NC Harm Reduction Coalition plans statewide Overdose Awareness Day events

NC Harm Reduction Coalition Plans Statewide Overdose Awareness Day Events

August 31st 2013 is national Overdose Awareness Day, a time to commemorate loved ones lost from accidental drug overdose. In North Carolina, drug overdose claims over 1100 lives each year and is on track to surpass motor vehicle fatalities by 2017. The majority of the overdose deaths involve prescription painkillers, such as OxyContin, Percocet and Fentanyl and almost all are preventable with the proper tools and training. North Carolina recently passed a new law, SB20: 911 Good Samaritan/Naloxone Access law, to reduce premature deaths from overdose.

Interview with NC's overdose-prevention hero

North Carolina’s recent passage of the 911 Good Samaritan / Naloxone Access law was a ground-breaking achievement in drug overdose prevention. The law passed through the combined efforts of local nonprofits, lawmakers, public health advocates and community members affected by overdose, and no one person could claim credit for an act which will surely save thousands of lives in North Carolina.

But there was one person who has been working behind the scenes in overdose prevention for over 10 years and whose research and advocacy helped lay the ground work for this legislation and future efforts. Though you don’t see her name much in the papers, Kay Sanford, retired State Injury Epidemiologist, is one of the heroes of overdose prevention advocacy in North Carolina.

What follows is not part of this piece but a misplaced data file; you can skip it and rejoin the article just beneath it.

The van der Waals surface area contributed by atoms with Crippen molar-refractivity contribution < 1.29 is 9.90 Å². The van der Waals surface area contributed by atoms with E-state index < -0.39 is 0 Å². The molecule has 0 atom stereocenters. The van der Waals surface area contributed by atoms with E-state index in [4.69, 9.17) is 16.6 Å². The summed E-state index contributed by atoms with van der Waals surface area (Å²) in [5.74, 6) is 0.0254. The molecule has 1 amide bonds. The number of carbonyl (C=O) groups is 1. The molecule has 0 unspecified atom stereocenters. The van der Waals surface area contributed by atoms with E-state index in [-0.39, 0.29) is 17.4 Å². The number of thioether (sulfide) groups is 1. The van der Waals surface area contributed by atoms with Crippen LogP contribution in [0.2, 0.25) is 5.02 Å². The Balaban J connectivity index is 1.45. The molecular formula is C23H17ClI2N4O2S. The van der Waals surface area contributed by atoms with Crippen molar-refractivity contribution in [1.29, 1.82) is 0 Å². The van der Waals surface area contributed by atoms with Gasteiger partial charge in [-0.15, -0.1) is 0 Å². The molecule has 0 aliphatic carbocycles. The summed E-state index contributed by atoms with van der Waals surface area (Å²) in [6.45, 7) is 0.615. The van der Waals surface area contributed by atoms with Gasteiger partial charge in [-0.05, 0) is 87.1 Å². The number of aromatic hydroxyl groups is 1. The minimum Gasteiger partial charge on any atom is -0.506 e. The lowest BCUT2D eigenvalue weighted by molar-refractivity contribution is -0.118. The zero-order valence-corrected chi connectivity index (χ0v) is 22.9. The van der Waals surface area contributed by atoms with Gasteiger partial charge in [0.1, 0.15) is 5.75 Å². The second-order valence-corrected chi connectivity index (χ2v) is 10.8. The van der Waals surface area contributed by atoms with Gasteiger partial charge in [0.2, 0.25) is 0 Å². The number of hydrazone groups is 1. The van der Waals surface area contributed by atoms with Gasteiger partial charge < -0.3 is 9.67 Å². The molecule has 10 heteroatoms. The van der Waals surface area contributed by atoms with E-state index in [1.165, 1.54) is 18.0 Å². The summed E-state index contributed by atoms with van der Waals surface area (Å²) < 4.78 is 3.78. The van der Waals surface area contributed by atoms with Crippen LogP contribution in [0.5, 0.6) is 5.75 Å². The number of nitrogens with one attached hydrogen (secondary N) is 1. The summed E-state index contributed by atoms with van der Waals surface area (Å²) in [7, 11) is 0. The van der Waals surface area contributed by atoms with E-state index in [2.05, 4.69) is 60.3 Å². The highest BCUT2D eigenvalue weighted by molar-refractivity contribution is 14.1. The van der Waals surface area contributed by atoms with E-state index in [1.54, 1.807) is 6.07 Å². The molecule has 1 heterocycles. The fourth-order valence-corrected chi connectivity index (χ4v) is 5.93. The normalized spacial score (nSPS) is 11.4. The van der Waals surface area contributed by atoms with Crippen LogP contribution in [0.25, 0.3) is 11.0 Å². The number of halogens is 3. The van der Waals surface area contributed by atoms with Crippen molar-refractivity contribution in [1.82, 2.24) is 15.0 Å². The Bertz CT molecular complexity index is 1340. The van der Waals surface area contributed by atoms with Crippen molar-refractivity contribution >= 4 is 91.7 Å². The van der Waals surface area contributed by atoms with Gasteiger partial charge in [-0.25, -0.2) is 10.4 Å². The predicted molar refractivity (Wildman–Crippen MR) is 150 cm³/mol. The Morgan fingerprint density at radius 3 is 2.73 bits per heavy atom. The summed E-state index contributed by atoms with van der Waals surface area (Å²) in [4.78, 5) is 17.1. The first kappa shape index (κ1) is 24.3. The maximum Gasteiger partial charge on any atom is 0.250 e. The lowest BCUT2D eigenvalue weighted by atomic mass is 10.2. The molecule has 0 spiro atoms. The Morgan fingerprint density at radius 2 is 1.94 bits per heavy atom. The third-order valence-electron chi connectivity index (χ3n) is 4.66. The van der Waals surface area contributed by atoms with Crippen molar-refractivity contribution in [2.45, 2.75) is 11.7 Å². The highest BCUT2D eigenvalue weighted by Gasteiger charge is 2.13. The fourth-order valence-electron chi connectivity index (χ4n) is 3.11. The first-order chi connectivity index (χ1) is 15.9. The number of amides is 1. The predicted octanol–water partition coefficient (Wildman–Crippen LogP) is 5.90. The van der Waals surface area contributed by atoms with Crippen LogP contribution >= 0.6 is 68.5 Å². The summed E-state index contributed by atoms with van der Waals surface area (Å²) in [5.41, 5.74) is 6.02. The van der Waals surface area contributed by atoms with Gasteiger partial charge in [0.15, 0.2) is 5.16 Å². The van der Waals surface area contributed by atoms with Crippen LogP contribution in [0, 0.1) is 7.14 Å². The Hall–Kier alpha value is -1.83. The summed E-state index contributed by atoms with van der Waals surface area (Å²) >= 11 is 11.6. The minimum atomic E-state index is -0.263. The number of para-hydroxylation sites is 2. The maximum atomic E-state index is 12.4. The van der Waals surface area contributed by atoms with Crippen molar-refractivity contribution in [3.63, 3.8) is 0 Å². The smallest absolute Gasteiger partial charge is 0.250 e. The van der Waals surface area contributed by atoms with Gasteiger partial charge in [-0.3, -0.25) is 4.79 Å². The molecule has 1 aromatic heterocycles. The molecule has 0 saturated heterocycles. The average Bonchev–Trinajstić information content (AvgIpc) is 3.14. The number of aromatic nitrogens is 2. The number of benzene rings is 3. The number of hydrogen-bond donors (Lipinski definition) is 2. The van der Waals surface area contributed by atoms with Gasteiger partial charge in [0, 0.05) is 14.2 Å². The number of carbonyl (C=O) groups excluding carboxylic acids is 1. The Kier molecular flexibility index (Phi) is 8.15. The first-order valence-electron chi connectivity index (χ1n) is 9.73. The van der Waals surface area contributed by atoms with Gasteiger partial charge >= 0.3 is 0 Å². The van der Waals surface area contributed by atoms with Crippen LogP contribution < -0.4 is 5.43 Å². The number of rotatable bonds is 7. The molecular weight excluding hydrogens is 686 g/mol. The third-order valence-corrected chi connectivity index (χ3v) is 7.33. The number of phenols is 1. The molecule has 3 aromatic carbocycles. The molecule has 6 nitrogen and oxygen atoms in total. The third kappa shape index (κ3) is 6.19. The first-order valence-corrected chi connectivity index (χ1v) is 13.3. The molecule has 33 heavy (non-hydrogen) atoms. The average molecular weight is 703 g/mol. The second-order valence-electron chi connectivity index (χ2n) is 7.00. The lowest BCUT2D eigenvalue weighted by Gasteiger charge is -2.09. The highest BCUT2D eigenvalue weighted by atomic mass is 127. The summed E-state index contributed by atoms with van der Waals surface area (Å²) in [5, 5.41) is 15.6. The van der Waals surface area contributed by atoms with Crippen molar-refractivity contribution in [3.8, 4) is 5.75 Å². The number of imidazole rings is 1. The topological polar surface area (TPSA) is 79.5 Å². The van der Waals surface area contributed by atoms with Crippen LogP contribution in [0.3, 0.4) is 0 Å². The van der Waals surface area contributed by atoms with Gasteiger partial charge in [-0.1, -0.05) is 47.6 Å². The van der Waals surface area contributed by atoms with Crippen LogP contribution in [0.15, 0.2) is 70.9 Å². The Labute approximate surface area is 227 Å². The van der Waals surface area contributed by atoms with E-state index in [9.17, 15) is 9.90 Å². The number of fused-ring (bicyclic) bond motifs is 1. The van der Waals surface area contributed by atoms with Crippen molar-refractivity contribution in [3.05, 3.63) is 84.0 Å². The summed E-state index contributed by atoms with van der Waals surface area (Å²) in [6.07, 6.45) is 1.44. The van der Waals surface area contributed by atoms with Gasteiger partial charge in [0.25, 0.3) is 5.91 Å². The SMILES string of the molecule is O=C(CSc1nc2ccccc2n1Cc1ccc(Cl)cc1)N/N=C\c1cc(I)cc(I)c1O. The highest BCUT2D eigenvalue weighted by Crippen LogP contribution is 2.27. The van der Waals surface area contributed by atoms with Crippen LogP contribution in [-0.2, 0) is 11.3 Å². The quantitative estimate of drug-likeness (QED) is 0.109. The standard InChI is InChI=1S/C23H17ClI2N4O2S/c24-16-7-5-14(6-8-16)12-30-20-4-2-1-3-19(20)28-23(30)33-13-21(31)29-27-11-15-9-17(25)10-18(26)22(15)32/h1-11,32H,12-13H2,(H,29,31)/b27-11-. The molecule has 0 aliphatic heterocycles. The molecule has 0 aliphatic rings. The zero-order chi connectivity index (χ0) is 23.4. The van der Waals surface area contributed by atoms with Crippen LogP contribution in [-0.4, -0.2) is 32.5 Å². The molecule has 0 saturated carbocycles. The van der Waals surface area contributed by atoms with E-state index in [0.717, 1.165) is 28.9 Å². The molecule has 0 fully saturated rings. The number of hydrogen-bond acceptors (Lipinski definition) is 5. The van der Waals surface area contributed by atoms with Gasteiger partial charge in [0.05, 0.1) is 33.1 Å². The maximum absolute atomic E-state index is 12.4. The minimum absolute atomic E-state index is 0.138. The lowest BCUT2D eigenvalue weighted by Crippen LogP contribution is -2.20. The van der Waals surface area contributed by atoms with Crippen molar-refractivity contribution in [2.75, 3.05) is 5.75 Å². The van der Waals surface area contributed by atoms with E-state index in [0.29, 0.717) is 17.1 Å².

The stigma of drug overdose: a mother’s story

The Stigma of Drug Overdose: A Mother’s Story

Denise Cullen has lived through one of the worst tragedies a mother can experience – losing a child. But if there is anything worse than losing a child, it is losing a child to a drug overdose, because grief is accompanied by stigma and blame.

McCrory signs "911 Good Samaritan" bill into law

McCrory Signs 911 Good Samaritan/Naloxone Access Bill

On Tuesday, April 9th, Governor McCrory signed Senate Bill 20 (SB20), Good Samaritan Law/Naloxone Access, into law, effective immediately. In an effort to reduce drug overdose fatalities in North Carolina, 911 Good Samaritan law provides limited criminal immunity from prosecution charges for less than one gram of drugs or paraphernalia to people who call 911 to report an overdose. The immunity also applies to underage drinkers who seek help for alcohol poisoning. In North Carolina, more than half of drug overdoses occur in the presence of another person, yet in most cases, witnesses are afraid to call for help for fear of police and criminal repercussions for drug possession. 911 Good Samaritan laws place the importance of human life above arrest for small amounts of drugs in order to encourage overdose witnesses to seek help.

Syndicate content